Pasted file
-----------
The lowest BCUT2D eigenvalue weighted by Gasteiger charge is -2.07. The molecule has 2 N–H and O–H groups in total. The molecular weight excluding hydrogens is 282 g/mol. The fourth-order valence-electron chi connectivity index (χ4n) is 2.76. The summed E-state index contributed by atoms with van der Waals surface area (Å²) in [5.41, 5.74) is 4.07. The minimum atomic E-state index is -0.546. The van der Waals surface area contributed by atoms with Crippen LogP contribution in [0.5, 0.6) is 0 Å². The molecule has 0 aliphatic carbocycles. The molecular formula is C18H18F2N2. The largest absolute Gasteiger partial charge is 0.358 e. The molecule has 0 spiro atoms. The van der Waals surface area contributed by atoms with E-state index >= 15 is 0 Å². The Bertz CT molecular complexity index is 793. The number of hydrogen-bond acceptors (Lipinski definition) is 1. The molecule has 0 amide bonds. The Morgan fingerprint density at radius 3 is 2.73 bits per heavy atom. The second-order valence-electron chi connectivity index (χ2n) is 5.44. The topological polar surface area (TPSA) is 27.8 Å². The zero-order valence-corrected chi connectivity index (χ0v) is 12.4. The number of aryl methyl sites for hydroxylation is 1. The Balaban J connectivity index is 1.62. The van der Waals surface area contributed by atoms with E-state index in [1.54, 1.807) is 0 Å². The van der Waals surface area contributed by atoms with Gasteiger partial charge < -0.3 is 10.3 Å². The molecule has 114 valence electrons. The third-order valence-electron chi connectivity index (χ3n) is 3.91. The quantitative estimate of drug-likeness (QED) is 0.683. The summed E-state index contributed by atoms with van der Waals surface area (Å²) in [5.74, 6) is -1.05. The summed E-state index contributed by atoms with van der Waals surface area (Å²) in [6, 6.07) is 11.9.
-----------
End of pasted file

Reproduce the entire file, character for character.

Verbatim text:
The lowest BCUT2D eigenvalue weighted by Gasteiger charge is -2.07. The molecule has 2 N–H and O–H groups in total. The molecular weight excluding hydrogens is 282 g/mol. The fourth-order valence-electron chi connectivity index (χ4n) is 2.76. The summed E-state index contributed by atoms with van der Waals surface area (Å²) in [5.41, 5.74) is 4.07. The minimum atomic E-state index is -0.546. The van der Waals surface area contributed by atoms with Crippen LogP contribution in [0.5, 0.6) is 0 Å². The molecule has 0 aliphatic carbocycles. The molecular formula is C18H18F2N2. The largest absolute Gasteiger partial charge is 0.358 e. The molecule has 0 spiro atoms. The van der Waals surface area contributed by atoms with E-state index >= 15 is 0 Å². The Bertz CT molecular complexity index is 793. The number of hydrogen-bond acceptors (Lipinski definition) is 1. The molecule has 0 amide bonds. The Morgan fingerprint density at radius 3 is 2.73 bits per heavy atom. The second-order valence-electron chi connectivity index (χ2n) is 5.44. The topological polar surface area (TPSA) is 27.8 Å². The zero-order valence-corrected chi connectivity index (χ0v) is 12.4. The number of aryl methyl sites for hydroxylation is 1. The Balaban J connectivity index is 1.62. The van der Waals surface area contributed by atoms with E-state index in [1.54, 1.807) is 0 Å². The van der Waals surface area contributed by atoms with Gasteiger partial charge < -0.3 is 10.3 Å². The molecule has 114 valence electrons. The third-order valence-electron chi connectivity index (χ3n) is 3.91. The quantitative estimate of drug-likeness (QED) is 0.683. The summed E-state index contributed by atoms with van der Waals surface area (Å²) in [5.74, 6) is -1.05. The summed E-state index contributed by atoms with van der Waals surface area (Å²) in [6, 6.07) is 11.9.